Last night, I had an anxiety attack. My first, real, proper, self-preserving anxiety event. And it was absolutely horrible.
As soon as I climbed into bed and closed my eyes, it started. I felt very odd, as if nothing were real. I was smelling odd things, like wood chips, and the plastic from toys I had when I was young. Nothing generated by the real world.
I was convinced the vomit was coming and wouldn’t stop, then I wouldn’t be able to feed Ru, or make it through the day.
I thought writing a full, meandering, but distant account of the events from the beginning – the very beginning – would be therapeutic. I even went as far as to think I would enjoy the process, fictionalising aspects as I saw fit.
I did enjoy bashing out two thousand words of absolute drivel, letting my brain follow its thought processes and writing it all down.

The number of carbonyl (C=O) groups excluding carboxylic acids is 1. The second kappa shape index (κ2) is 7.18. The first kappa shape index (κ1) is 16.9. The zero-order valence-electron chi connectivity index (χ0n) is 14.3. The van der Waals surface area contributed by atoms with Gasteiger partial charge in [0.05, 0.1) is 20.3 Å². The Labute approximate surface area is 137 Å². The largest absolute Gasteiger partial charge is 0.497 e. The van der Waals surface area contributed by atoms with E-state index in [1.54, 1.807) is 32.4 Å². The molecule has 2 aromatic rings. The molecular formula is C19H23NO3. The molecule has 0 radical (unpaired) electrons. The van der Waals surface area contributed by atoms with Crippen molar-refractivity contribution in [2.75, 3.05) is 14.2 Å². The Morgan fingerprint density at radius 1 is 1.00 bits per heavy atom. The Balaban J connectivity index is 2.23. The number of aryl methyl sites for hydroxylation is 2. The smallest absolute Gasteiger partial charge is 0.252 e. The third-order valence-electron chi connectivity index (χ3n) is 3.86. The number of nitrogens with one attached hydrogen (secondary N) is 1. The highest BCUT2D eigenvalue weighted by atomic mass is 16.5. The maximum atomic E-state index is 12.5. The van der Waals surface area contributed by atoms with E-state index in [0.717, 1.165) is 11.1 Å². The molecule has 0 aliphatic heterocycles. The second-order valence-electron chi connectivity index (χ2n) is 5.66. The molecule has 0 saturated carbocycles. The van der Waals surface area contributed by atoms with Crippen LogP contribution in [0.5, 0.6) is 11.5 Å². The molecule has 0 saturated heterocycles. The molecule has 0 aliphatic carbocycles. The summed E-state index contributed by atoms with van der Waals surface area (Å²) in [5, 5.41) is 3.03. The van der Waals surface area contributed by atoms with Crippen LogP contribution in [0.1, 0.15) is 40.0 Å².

What I was actually doing, without realising, was triggering myself, over and over again until I came to bed where I lie down, the last few bars of the psytrance going round and round in my head. Then the horror came.
I detached. But not in the way I used to during my teens while I self-harmed. That was controlled. This, this was far more scary.
I felt like my brain was going on some kind of journey without me and that everything felt odd. Even the skin on my body was odd. I had waves of nausea as I panicked about feeling so strange and thought that maybe I would never feel normal again.
I’ve had broken sleep plagued by dreams of drowning.
Is this what Post Traumatic Stress Disorder does? There were no flashbacks from the birth, or the few hours before and these were the images which kept jumping into my mind which had raised the concerns of a very gentle and loving health visitor. Feeling odd after writing about finding out I was pregnant and letting my mind explore a calm and factual way of storytelling wasn’t part of the deal.
Now I just feel jumpy and exhausted and a little frightened.
I need to write this, but as I become more ingrained in the story, I’m worried I might trigger myself into oblivion.